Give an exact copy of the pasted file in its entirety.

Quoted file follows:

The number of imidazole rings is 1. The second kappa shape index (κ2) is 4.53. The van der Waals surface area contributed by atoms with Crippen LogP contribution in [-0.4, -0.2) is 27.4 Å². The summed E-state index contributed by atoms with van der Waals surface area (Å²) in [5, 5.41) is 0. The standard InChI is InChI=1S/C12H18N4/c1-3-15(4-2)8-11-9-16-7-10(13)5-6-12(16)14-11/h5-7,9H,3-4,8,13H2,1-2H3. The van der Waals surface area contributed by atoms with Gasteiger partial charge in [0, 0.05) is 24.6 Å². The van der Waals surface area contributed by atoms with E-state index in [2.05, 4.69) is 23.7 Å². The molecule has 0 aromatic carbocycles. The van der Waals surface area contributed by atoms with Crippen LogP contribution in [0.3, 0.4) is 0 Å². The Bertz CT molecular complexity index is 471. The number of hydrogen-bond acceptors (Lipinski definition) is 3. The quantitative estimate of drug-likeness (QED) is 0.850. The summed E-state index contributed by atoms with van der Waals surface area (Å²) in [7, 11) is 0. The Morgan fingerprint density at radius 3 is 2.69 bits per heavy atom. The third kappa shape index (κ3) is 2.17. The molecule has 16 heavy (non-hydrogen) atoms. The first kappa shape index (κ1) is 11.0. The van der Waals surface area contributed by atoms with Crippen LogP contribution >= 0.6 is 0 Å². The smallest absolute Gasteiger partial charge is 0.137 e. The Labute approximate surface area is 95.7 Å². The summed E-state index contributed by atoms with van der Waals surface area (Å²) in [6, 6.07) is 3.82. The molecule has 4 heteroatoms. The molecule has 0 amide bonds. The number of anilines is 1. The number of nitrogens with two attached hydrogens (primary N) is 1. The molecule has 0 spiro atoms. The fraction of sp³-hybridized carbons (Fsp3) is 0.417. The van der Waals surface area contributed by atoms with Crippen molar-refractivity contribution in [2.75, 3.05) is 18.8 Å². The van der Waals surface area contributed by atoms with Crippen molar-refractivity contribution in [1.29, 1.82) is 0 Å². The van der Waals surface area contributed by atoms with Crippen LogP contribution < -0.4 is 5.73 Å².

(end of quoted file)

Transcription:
The number of imidazole rings is 1. The second kappa shape index (κ2) is 4.53. The van der Waals surface area contributed by atoms with Crippen LogP contribution in [-0.4, -0.2) is 27.4 Å². The summed E-state index contributed by atoms with van der Waals surface area (Å²) in [5, 5.41) is 0. The standard InChI is InChI=1S/C12H18N4/c1-3-15(4-2)8-11-9-16-7-10(13)5-6-12(16)14-11/h5-7,9H,3-4,8,13H2,1-2H3. The van der Waals surface area contributed by atoms with Gasteiger partial charge in [0, 0.05) is 24.6 Å². The van der Waals surface area contributed by atoms with E-state index in [2.05, 4.69) is 23.7 Å². The molecule has 0 aromatic carbocycles. The van der Waals surface area contributed by atoms with Crippen LogP contribution in [0.3, 0.4) is 0 Å². The Bertz CT molecular complexity index is 471. The number of hydrogen-bond acceptors (Lipinski definition) is 3. The quantitative estimate of drug-likeness (QED) is 0.850. The summed E-state index contributed by atoms with van der Waals surface area (Å²) in [7, 11) is 0. The Morgan fingerprint density at radius 3 is 2.69 bits per heavy atom. The third kappa shape index (κ3) is 2.17. The molecule has 16 heavy (non-hydrogen) atoms. The first kappa shape index (κ1) is 11.0. The van der Waals surface area contributed by atoms with Crippen LogP contribution >= 0.6 is 0 Å². The smallest absolute Gasteiger partial charge is 0.137 e. The Labute approximate surface area is 95.7 Å². The summed E-state index contributed by atoms with van der Waals surface area (Å²) in [6, 6.07) is 3.82. The molecule has 4 heteroatoms. The molecule has 0 amide bonds. The number of anilines is 1. The number of nitrogens with two attached hydrogens (primary N) is 1. The molecule has 0 spiro atoms. The fraction of sp³-hybridized carbons (Fsp3) is 0.417. The van der Waals surface area contributed by atoms with Crippen molar-refractivity contribution in [2.75, 3.05) is 18.8 Å². The van der Waals surface area contributed by atoms with Crippen molar-refractivity contribution in [1.29, 1.82) is 0 Å². The van der Waals surface area contributed by atoms with Crippen LogP contribution < -0.4 is 5.73 Å².